Point 7.4 states: “At the discretion of officers/agents, a detainee may keep some personal items in their possession, as long as a particular item does not pose a threat to the security or good order of the facility.”

A CBP official told AFP by email on July 11, 2019: “Items that have a cord/rope/string could pose significant officer and detainee safety hazard (choking, suicide and strangulation) and should be secured in the individual’s property.  We also remove shoelaces and belts from the individuals in our custody and store it with their property because they pose similar risks.”

The same official said that personal property is stored in numbered bags and that migrants can reclaim the property when they leave a CBP facility. 

But David Hill, a volunteer for Arizona based non-profit group No More Deaths, which has run its Property Recovery Assistance Project for migrants since 2008, told AFP in a July 3, 2019 email: “Among deportees, it is extremely common for them to report that they didn't get their stuff back.”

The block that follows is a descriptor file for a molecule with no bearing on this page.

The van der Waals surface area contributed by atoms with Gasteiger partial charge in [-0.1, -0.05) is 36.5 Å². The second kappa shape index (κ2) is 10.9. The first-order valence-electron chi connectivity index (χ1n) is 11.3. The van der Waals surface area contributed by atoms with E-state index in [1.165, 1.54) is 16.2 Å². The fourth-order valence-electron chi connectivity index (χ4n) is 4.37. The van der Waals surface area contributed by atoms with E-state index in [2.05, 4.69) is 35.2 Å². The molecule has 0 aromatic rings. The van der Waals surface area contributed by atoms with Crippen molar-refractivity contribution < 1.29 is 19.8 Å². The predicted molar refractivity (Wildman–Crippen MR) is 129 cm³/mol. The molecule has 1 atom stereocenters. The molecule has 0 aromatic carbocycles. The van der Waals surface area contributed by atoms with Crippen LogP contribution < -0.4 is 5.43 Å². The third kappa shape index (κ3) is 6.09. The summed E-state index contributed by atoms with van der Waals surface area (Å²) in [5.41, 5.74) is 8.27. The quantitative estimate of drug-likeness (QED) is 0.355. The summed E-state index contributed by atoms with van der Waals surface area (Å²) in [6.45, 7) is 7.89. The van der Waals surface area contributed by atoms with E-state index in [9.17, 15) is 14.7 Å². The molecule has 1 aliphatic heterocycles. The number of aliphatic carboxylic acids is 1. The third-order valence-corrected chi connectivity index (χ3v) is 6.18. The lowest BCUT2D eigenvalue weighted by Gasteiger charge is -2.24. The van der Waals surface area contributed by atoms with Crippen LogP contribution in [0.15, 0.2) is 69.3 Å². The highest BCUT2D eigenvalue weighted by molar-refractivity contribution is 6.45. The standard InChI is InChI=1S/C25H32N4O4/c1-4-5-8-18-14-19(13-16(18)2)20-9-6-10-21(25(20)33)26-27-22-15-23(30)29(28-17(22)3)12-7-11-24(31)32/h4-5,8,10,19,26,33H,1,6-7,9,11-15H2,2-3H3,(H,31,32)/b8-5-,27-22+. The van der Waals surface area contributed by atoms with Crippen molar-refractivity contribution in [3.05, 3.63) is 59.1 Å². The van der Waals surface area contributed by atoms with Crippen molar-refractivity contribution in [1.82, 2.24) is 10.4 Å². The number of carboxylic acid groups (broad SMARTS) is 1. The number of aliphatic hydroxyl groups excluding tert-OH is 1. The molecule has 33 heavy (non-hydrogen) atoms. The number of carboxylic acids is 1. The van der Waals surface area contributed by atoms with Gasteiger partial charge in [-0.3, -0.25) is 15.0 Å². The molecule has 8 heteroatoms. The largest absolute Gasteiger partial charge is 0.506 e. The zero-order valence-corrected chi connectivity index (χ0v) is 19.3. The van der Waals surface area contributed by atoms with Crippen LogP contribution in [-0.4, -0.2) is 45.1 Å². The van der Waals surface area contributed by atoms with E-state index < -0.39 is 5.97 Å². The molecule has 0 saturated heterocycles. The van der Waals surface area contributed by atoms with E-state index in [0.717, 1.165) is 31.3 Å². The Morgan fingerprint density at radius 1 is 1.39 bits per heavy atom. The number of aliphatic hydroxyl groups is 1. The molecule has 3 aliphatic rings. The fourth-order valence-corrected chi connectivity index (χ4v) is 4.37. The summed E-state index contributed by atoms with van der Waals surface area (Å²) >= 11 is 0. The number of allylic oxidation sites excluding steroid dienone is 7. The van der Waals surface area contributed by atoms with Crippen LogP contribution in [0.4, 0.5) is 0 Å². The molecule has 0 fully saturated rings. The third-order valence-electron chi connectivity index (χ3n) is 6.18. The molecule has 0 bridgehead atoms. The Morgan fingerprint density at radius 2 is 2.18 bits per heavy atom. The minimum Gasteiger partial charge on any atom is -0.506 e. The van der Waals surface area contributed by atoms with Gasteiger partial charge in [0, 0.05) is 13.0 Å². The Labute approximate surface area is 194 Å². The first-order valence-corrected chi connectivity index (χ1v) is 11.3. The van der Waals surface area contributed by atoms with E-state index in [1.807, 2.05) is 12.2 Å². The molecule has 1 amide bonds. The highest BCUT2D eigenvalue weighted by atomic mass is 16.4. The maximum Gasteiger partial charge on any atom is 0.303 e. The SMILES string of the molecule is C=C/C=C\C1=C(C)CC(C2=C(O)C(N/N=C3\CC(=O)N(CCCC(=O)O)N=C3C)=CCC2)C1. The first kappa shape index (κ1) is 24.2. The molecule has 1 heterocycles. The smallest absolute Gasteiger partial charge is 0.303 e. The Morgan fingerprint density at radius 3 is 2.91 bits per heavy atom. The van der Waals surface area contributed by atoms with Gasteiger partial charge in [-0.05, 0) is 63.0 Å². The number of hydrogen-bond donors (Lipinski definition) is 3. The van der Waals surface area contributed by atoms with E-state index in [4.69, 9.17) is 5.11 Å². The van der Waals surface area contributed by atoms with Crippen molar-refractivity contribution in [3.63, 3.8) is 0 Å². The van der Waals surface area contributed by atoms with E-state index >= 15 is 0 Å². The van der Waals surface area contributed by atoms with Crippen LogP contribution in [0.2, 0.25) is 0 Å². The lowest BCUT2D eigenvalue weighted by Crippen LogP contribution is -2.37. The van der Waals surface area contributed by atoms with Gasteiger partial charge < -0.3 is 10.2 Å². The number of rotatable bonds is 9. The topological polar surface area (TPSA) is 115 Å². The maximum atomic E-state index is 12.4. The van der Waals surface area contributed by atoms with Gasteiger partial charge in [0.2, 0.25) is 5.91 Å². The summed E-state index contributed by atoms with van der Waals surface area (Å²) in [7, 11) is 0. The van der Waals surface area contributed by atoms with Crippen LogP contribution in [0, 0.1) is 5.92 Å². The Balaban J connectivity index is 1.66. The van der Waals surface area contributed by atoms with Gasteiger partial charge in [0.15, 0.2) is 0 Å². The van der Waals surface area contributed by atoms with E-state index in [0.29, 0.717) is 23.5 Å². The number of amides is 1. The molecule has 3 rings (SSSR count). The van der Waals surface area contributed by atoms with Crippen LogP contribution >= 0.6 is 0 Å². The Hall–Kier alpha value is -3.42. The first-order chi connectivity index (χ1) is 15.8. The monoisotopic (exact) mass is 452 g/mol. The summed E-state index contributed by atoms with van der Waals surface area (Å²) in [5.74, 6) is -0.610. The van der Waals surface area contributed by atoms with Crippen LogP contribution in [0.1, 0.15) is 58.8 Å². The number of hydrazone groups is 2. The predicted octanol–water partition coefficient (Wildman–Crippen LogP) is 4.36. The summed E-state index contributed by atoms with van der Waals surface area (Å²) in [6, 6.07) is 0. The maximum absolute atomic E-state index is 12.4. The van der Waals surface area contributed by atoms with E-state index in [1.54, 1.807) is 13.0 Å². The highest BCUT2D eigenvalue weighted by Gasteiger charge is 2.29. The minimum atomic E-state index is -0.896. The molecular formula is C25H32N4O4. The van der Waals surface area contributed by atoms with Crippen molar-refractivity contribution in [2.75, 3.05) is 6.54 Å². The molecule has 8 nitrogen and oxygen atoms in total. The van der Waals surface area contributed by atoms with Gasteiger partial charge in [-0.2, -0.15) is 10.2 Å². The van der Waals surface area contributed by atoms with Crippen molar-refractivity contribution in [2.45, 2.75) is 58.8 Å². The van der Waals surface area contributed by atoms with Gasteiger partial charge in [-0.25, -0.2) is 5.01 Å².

According to Hill, who volunteers in Nogales, Arizona, retrieving personal property for deportees: “We fully inventory each bag of property we receive. As far as rosaries go, they're common enough. So are things like scapulars and prayer cards, and all kinds of religious and nonreligious personal items. I searched my database of inventories and got 183 hits for ‘rosary.’”

The non-partisan American Immigration Council also published this report on December 21, 2016 about the mishandling of migrants’ belongings. 

The report states that after the introduction of CBP’s TEDS policy in 2015, there was little change in the percentage of migrants who reported that not all their possessions had been returned after their release.

The report states in part: “Specifically, before TEDS went into effect in October 2015, 41.5 percent of respondents whose belongings had been retained upon detention reported that not all of their belongings were returned. After TEDS, this proportion was almost identical at 41 percent.”